Jackie Somers refused to think her son could be in danger.
She accepted that Johnathan Somers was somewhere else, but in her mind it wasn’t Iraq.
“He was not overseas in a war,” she said.
Denial didn’t get her far in 2005. The nightly broadcasts were crammed with images of carnage and stories of suicide bombers. She was horrified when she heard that her son’s convoy got lost. In her mind, she could already hear the Army casualty assistance officer knocking on her door.
“I was dying inside,” she said.
Johnathan Somers was 17 when he enlisted in the Army Reserve. His parents respected his decision and signed the papers on the kitchen table at their home in Martinez. The educational benefits took him to North Georgia College, where he was studying business administration on Sept. 11, 2001.
Johnathan Somers begged the Army to release him from his commitment to become an officer so that he could travel with his unit for the invasion of Iraq. The Army eventually relented; he told his parents goodbye at Fort Stewart, Ga.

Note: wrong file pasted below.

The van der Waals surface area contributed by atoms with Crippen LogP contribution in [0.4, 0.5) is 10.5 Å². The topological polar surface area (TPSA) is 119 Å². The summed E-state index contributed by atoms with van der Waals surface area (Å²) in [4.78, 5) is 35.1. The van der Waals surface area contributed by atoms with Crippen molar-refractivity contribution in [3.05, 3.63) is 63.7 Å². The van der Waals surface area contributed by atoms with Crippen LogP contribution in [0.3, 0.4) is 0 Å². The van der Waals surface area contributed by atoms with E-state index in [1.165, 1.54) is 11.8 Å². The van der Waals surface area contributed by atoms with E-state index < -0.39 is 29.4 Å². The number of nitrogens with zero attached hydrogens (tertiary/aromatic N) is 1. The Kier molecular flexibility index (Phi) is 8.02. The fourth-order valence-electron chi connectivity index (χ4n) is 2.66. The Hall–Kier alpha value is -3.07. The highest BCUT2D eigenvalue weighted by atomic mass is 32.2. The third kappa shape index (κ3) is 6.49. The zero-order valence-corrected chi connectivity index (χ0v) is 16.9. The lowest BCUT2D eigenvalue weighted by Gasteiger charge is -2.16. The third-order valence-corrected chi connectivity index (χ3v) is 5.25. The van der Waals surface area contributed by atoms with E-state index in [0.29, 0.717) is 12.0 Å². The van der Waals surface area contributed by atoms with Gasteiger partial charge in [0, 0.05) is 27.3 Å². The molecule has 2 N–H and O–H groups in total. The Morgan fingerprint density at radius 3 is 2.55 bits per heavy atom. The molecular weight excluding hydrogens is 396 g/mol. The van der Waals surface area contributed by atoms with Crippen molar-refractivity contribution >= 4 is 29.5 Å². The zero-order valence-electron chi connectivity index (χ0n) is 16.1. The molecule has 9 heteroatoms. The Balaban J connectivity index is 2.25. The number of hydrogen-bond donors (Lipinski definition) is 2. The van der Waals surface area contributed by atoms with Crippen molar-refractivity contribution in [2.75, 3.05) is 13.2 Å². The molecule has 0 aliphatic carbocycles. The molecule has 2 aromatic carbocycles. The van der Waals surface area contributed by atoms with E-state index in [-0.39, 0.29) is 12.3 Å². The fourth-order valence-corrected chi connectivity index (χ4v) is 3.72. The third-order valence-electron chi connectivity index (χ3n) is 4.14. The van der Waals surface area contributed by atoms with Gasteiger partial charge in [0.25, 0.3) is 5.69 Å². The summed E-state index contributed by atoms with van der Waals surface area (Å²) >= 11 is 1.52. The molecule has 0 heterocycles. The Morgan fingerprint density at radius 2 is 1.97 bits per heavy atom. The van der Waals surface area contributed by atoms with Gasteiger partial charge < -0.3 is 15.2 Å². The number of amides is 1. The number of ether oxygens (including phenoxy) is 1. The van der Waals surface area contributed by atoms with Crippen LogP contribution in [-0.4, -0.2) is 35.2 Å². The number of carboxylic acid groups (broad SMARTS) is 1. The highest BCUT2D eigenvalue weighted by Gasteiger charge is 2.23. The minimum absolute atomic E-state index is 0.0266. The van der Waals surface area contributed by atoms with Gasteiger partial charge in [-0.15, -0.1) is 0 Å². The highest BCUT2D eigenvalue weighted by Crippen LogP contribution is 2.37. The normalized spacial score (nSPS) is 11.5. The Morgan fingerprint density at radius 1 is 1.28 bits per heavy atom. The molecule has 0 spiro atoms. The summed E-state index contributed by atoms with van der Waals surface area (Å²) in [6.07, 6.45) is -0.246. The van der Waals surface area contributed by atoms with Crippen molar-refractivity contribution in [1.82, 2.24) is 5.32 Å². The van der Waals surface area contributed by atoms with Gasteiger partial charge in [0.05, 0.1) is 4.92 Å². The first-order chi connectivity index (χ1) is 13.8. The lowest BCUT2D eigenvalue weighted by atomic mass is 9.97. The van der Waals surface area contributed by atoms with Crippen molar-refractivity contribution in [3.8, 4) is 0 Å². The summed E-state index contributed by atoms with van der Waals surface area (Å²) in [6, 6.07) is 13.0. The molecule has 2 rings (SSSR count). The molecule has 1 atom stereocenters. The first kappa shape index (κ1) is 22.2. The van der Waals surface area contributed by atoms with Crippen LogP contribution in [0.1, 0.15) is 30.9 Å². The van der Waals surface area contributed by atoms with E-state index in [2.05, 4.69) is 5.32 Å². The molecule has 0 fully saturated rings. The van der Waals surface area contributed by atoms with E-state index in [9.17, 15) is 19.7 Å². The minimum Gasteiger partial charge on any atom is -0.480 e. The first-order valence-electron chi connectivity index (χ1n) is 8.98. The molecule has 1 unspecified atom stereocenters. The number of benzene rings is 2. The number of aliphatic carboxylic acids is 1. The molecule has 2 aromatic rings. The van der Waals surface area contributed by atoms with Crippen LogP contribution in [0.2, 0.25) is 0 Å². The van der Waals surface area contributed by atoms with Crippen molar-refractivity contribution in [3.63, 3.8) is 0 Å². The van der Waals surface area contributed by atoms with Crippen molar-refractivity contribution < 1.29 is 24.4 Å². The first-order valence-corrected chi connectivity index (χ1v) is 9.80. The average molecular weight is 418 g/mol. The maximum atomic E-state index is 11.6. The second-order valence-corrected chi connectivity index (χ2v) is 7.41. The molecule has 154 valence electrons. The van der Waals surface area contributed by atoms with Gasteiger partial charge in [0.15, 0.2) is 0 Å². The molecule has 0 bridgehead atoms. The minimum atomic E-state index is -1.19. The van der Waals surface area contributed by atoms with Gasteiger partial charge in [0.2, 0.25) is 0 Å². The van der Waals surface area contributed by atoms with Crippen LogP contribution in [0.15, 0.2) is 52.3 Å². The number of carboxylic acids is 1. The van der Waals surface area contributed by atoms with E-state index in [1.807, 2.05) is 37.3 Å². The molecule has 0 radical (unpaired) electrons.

Though her son didn’t outwardly show his emotion, Somers still struggles through tears to describe that first farewell.
“I didn’t want to let him go. They had to practically pull him out of my arms,” she said, laughing.
Her son spent his 23rd birthday on the border between Iraq and Kuwait, where, he says jokingly, the Scud missiles flying overhead were in his honor. Technically, the 319th Transportation Company was not intended for combat, but it was attached to the Marines pressing deep into Iraq and experienced fierce fighting.
Communication with her son was dodgy that far in advance of the regular forces, but Somers had a special table at Barnes & Noble where she would write her son letters two or three times a week. It was a ritual she repeated during his second tour of Iraq.
Somers also made sure friends, family and her church were constantly sending care packages to encourage her son and his friends.
“All that matters when he is overseas is John,” Somers said. “Nothing else matters.”
Johnathan Somers doesn’t talk much about his experiences, which included a tour in Afghanistan in 2009. Most of what he shared was with his father, Fred Somers. But for Jackie Somers’ anxiety, the restless nights and the dread, she remains supportive of her son and his service.
“He was fighting not just for the United States, but for Fred and I,” Somers said. “I’m proud as hell of him.”